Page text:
Two weeks ago, a Washington family of eight, Sarah and Jennifer Hart and their six adopted children, died after their SUV drove off a 100-foot cliff in California.

According to the Associated Press, the crash was initially believed to be an accident, but the SUV’s software revealed that the vehicle “was stopped at a flat, dirt pull-off area before it sped off the steep rocky face and plunged 100 feet.”

There were no tire or skid marks or evidence that suggested to investigators that Jennifer had lost control of the SUV.


Captain Greg Baarts of the California Highway Patrol said during a press conference:

“The electronic information combined with the lack of skid marks or signs the driver braked led authorities to believe the crash was purposeful.”

After a passerby found the SUV on March 26, first responders only discovered five of the eight family members still inside the vehicle. It is believed that three of the six children were swept out to sea.

The Washington Post reports that on April 7, a body was found near the site of the incident; it may be one of Sarah and Jennifer’s adopted daughters.

According to the Mendocino County Sheriff’s Office, a couple on vacation spotted the body in the surf. A third person pulled the body onto the beach.

Washington Post

The identity of the body has not been confirmed, but it has been described as one of a female African American. The sheriff’s office said in a Facebook post that the identification of the body could take weeks:

The recovered body appears to be that of an African American female but the age and a positive identity could not be determined. An autopsy will be conducted on Tuesday and the cause of death is unknown. The Sheriff’s Office is investigating the possibility that the body may be one of the two missing Hart girls but identification will most likely be done through DNA analysis, a process that can take several weeks.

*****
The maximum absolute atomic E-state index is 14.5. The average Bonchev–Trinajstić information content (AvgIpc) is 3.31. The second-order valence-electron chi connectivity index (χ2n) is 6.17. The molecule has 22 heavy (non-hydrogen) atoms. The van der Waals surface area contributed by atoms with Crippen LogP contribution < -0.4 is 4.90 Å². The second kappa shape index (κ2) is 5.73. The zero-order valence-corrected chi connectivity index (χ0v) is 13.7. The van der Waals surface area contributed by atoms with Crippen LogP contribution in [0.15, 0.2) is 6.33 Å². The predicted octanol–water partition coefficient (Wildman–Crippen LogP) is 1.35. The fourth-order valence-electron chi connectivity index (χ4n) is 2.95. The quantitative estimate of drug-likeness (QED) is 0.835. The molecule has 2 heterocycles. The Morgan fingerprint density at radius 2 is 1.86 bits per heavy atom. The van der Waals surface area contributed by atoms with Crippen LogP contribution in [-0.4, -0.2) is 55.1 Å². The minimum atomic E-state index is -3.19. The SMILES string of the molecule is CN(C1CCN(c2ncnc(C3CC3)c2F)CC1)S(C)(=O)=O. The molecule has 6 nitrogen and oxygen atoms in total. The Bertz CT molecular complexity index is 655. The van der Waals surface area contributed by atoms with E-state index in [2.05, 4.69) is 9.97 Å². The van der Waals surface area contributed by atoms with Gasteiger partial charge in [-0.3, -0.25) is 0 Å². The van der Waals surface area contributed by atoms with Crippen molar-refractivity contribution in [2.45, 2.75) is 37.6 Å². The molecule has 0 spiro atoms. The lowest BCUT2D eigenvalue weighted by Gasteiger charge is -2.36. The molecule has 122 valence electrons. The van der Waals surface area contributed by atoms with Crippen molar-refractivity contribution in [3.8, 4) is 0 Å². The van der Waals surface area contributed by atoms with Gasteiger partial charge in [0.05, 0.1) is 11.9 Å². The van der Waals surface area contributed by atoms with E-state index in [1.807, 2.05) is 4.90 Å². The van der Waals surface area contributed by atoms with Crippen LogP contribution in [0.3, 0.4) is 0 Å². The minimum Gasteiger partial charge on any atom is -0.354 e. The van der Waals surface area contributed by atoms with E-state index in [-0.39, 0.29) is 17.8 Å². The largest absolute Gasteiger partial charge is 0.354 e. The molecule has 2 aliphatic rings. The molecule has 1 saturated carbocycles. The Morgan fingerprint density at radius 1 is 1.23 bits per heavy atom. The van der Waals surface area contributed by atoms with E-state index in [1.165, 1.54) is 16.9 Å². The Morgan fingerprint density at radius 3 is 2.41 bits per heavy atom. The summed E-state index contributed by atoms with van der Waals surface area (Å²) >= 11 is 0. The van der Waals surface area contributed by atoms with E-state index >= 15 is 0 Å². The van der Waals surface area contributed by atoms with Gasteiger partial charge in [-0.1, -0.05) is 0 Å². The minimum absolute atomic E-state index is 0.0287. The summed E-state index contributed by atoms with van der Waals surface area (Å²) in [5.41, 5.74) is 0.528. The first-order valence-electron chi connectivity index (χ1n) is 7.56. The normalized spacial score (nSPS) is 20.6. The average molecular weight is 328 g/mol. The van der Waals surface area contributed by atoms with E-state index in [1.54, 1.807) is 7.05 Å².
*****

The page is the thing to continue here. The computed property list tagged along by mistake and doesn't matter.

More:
It is not uncommon after a significant storm, such as the one passing through the north state currently, to bring items to the surface or wash onto the beach. The Mendocino County Sheriff’s Office is monitoring the ocean conditions to see when further searches might be safely conducted. This evaluation includes the use of divers if conditions permit. There were no other signs of the other missing Hart children.

The details surrounding the case have left many wondering what was the motive of the alleged purposeful act, according to the Washington Post.

As Dearly previously reported, the Harts were being investigated by Child Protective Services at the times of the crash.

Sarah and Jennifer were reported to CPS by their neighbors after one of their adopted sons, 15-year-old Devonte, had been “coming over to their house several times asking for food because their parents were allegedly withholding their meals as a form of punishment.”

The neighbors also told the Washington Post:

A few months after the Harts [moved] next door in 2017, one of the daughters, Hannah, pounded on his door at 1:30 a.m. She had jumped out of the family’s second-story window and ran through the woods toward the neighbor’s house. The 16-year-old, who the neighbor thought was only seven and was missing some front teeth, was “rattled to the bone.”

Sarah Hart was previously convicted of domestic assault in Douglas County, Minnesota after a six-year-old child under her care showed bruises on her stomach and back to her teacher. According to ABC News, Sarah was charged with malicious punishment of a child and domestic assault as a result of the incident; the malicious punishment of a child charge was eventually dropped.

Washington Post

As the Washington Post reports, after moving from Minnesota to Oregon, the Harts were also flagged for abuse and neglect, but nothing came of that specific investigation. They then moved from Oregon to Washington, where they remained until their deaths.

Leave a comment

We are excited to announce Dearly has joined forces with Mama’s Uncut. Helping Mom’s across the United States answer questions on life’s big challenges.